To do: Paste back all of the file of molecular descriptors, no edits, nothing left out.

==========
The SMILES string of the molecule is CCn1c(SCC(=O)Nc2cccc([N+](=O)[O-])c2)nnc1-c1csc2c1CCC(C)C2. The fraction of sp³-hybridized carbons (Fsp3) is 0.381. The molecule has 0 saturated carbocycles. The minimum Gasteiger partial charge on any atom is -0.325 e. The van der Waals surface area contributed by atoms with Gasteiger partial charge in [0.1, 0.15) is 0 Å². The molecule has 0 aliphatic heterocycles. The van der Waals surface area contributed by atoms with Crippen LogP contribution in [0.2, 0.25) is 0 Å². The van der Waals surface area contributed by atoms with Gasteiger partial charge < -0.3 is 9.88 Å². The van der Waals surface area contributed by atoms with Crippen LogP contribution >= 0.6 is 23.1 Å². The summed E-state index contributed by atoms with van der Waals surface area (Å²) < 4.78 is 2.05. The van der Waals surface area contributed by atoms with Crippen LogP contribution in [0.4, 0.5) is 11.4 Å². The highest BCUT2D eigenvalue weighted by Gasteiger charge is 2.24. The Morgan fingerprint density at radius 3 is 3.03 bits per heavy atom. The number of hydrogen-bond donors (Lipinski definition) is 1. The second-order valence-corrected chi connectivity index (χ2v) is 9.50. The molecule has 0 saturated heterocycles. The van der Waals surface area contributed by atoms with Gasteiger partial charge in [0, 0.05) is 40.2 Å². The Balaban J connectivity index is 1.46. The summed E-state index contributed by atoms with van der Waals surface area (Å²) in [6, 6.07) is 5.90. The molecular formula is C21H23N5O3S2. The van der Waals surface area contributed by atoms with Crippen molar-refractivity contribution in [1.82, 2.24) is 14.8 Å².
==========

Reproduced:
The SMILES string of the molecule is CCn1c(SCC(=O)Nc2cccc([N+](=O)[O-])c2)nnc1-c1csc2c1CCC(C)C2. The fraction of sp³-hybridized carbons (Fsp3) is 0.381. The molecule has 0 saturated carbocycles. The minimum Gasteiger partial charge on any atom is -0.325 e. The van der Waals surface area contributed by atoms with Gasteiger partial charge in [0.1, 0.15) is 0 Å². The molecule has 0 aliphatic heterocycles. The van der Waals surface area contributed by atoms with Crippen LogP contribution in [0.2, 0.25) is 0 Å². The van der Waals surface area contributed by atoms with Gasteiger partial charge < -0.3 is 9.88 Å². The van der Waals surface area contributed by atoms with Crippen LogP contribution >= 0.6 is 23.1 Å². The summed E-state index contributed by atoms with van der Waals surface area (Å²) < 4.78 is 2.05. The van der Waals surface area contributed by atoms with Crippen LogP contribution in [0.4, 0.5) is 11.4 Å². The highest BCUT2D eigenvalue weighted by Gasteiger charge is 2.24. The Morgan fingerprint density at radius 3 is 3.03 bits per heavy atom. The number of hydrogen-bond donors (Lipinski definition) is 1. The second-order valence-corrected chi connectivity index (χ2v) is 9.50. The molecule has 0 saturated heterocycles. The van der Waals surface area contributed by atoms with Gasteiger partial charge in [0, 0.05) is 40.2 Å². The Balaban J connectivity index is 1.46. The summed E-state index contributed by atoms with van der Waals surface area (Å²) in [6, 6.07) is 5.90. The molecular formula is C21H23N5O3S2. The van der Waals surface area contributed by atoms with Crippen molar-refractivity contribution in [1.82, 2.24) is 14.8 Å².